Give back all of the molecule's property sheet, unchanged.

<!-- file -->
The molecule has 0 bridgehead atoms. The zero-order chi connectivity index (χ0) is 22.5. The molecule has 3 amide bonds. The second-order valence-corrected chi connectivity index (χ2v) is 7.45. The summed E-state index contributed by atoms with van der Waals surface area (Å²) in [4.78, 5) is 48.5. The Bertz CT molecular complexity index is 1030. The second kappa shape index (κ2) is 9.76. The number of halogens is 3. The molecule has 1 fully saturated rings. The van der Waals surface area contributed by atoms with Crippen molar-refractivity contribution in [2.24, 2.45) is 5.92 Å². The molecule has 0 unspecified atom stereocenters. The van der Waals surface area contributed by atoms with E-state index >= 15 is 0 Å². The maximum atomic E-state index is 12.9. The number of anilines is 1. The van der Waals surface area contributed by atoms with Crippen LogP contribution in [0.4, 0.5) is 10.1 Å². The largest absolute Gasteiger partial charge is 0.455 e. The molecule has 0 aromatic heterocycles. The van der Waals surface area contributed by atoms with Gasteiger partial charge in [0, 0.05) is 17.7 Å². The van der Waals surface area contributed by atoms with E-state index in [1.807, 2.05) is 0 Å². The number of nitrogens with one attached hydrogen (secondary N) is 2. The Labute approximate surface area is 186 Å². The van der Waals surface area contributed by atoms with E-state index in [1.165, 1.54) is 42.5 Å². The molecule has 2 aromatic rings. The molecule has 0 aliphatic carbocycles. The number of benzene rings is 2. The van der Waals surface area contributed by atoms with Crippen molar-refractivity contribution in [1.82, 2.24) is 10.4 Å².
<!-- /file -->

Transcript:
The molecule has 0 bridgehead atoms. The zero-order chi connectivity index (χ0) is 22.5. The molecule has 3 amide bonds. The second-order valence-corrected chi connectivity index (χ2v) is 7.45. The summed E-state index contributed by atoms with van der Waals surface area (Å²) in [4.78, 5) is 48.5. The Bertz CT molecular complexity index is 1030. The second kappa shape index (κ2) is 9.76. The number of halogens is 3. The molecule has 1 fully saturated rings. The van der Waals surface area contributed by atoms with Crippen molar-refractivity contribution in [2.24, 2.45) is 5.92 Å². The molecule has 0 unspecified atom stereocenters. The van der Waals surface area contributed by atoms with E-state index >= 15 is 0 Å². The maximum atomic E-state index is 12.9. The number of anilines is 1. The van der Waals surface area contributed by atoms with Crippen LogP contribution in [0.4, 0.5) is 10.1 Å². The largest absolute Gasteiger partial charge is 0.455 e. The molecule has 0 aromatic heterocycles. The van der Waals surface area contributed by atoms with Gasteiger partial charge in [0, 0.05) is 17.7 Å². The van der Waals surface area contributed by atoms with E-state index in [1.807, 2.05) is 0 Å². The number of nitrogens with one attached hydrogen (secondary N) is 2. The Labute approximate surface area is 186 Å². The van der Waals surface area contributed by atoms with E-state index in [1.165, 1.54) is 42.5 Å². The molecule has 2 aromatic rings. The molecule has 0 aliphatic carbocycles. The number of benzene rings is 2. The van der Waals surface area contributed by atoms with Crippen molar-refractivity contribution in [1.82, 2.24) is 10.4 Å².